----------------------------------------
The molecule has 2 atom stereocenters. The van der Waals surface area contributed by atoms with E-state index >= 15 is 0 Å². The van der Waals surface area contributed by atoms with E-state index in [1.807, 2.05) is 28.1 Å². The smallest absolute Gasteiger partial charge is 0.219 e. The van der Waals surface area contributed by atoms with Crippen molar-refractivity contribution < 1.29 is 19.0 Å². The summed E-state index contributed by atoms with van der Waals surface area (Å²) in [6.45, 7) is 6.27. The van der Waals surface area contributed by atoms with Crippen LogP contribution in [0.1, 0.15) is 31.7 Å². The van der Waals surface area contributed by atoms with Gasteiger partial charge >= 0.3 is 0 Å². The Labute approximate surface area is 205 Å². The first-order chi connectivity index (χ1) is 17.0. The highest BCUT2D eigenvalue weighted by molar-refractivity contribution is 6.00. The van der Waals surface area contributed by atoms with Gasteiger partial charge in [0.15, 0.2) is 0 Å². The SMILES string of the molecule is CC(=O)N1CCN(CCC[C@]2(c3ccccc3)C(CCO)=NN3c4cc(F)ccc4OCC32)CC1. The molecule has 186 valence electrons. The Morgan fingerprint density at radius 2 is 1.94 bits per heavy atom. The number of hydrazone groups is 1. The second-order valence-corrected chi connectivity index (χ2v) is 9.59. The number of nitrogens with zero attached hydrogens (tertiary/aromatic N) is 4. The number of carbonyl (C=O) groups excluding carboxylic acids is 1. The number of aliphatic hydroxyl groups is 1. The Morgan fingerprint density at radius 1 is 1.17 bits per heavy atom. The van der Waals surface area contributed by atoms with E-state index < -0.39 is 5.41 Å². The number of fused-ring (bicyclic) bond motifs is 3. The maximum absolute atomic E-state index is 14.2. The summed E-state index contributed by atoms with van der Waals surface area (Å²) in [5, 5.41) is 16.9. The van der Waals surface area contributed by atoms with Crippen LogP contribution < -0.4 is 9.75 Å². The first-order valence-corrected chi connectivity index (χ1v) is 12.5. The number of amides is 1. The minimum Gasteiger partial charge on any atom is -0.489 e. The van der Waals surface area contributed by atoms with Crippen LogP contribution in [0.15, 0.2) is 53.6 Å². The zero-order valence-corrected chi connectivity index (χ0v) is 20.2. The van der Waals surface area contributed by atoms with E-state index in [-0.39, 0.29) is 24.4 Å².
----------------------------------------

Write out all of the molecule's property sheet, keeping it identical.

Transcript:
The molecule has 2 atom stereocenters. The van der Waals surface area contributed by atoms with E-state index >= 15 is 0 Å². The van der Waals surface area contributed by atoms with E-state index in [1.807, 2.05) is 28.1 Å². The smallest absolute Gasteiger partial charge is 0.219 e. The van der Waals surface area contributed by atoms with Crippen molar-refractivity contribution < 1.29 is 19.0 Å². The summed E-state index contributed by atoms with van der Waals surface area (Å²) in [6.45, 7) is 6.27. The van der Waals surface area contributed by atoms with Crippen LogP contribution in [0.1, 0.15) is 31.7 Å². The van der Waals surface area contributed by atoms with Gasteiger partial charge >= 0.3 is 0 Å². The Labute approximate surface area is 205 Å². The first-order chi connectivity index (χ1) is 17.0. The highest BCUT2D eigenvalue weighted by molar-refractivity contribution is 6.00. The van der Waals surface area contributed by atoms with Gasteiger partial charge in [0.15, 0.2) is 0 Å². The SMILES string of the molecule is CC(=O)N1CCN(CCC[C@]2(c3ccccc3)C(CCO)=NN3c4cc(F)ccc4OCC32)CC1. The molecule has 186 valence electrons. The Morgan fingerprint density at radius 2 is 1.94 bits per heavy atom. The number of hydrazone groups is 1. The second-order valence-corrected chi connectivity index (χ2v) is 9.59. The number of nitrogens with zero attached hydrogens (tertiary/aromatic N) is 4. The number of carbonyl (C=O) groups excluding carboxylic acids is 1. The number of aliphatic hydroxyl groups is 1. The Morgan fingerprint density at radius 1 is 1.17 bits per heavy atom. The van der Waals surface area contributed by atoms with E-state index < -0.39 is 5.41 Å². The number of fused-ring (bicyclic) bond motifs is 3. The maximum absolute atomic E-state index is 14.2. The summed E-state index contributed by atoms with van der Waals surface area (Å²) in [5, 5.41) is 16.9. The van der Waals surface area contributed by atoms with Crippen LogP contribution < -0.4 is 9.75 Å². The first-order valence-corrected chi connectivity index (χ1v) is 12.5. The number of amides is 1. The minimum Gasteiger partial charge on any atom is -0.489 e. The van der Waals surface area contributed by atoms with Crippen LogP contribution in [0.15, 0.2) is 53.6 Å². The zero-order valence-corrected chi connectivity index (χ0v) is 20.2. The van der Waals surface area contributed by atoms with E-state index in [-0.39, 0.29) is 24.4 Å².